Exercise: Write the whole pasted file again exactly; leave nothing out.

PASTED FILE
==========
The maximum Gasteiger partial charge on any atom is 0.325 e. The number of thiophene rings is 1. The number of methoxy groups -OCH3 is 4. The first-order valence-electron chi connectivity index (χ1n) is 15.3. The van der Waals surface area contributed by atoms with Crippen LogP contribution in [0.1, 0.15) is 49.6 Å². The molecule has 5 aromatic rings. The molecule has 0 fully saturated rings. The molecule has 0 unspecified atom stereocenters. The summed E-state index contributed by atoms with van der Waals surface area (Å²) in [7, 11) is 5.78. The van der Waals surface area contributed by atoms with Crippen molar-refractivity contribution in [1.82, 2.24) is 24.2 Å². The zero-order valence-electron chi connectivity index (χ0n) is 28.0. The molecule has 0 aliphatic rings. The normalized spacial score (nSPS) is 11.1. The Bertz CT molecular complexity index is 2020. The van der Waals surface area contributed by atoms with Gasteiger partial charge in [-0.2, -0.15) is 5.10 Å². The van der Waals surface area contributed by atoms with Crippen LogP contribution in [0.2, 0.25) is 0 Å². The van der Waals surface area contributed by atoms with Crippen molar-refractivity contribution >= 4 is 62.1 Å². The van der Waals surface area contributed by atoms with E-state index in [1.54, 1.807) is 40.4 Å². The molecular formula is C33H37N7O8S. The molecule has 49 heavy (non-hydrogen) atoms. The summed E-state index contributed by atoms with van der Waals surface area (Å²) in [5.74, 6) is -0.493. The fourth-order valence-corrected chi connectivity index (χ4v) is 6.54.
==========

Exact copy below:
The maximum Gasteiger partial charge on any atom is 0.325 e. The number of thiophene rings is 1. The number of methoxy groups -OCH3 is 4. The first-order valence-electron chi connectivity index (χ1n) is 15.3. The van der Waals surface area contributed by atoms with Crippen LogP contribution in [0.1, 0.15) is 49.6 Å². The molecule has 5 aromatic rings. The molecule has 0 fully saturated rings. The molecule has 0 unspecified atom stereocenters. The summed E-state index contributed by atoms with van der Waals surface area (Å²) in [7, 11) is 5.78. The van der Waals surface area contributed by atoms with Crippen molar-refractivity contribution in [1.82, 2.24) is 24.2 Å². The zero-order valence-electron chi connectivity index (χ0n) is 28.0. The molecule has 0 aliphatic rings. The normalized spacial score (nSPS) is 11.1. The Bertz CT molecular complexity index is 2020. The van der Waals surface area contributed by atoms with Gasteiger partial charge in [-0.2, -0.15) is 5.10 Å². The van der Waals surface area contributed by atoms with Crippen LogP contribution in [0.2, 0.25) is 0 Å². The van der Waals surface area contributed by atoms with Crippen molar-refractivity contribution >= 4 is 62.1 Å². The van der Waals surface area contributed by atoms with E-state index in [1.54, 1.807) is 40.4 Å². The molecular formula is C33H37N7O8S. The molecule has 49 heavy (non-hydrogen) atoms. The summed E-state index contributed by atoms with van der Waals surface area (Å²) in [5.74, 6) is -0.493. The fourth-order valence-corrected chi connectivity index (χ4v) is 6.54.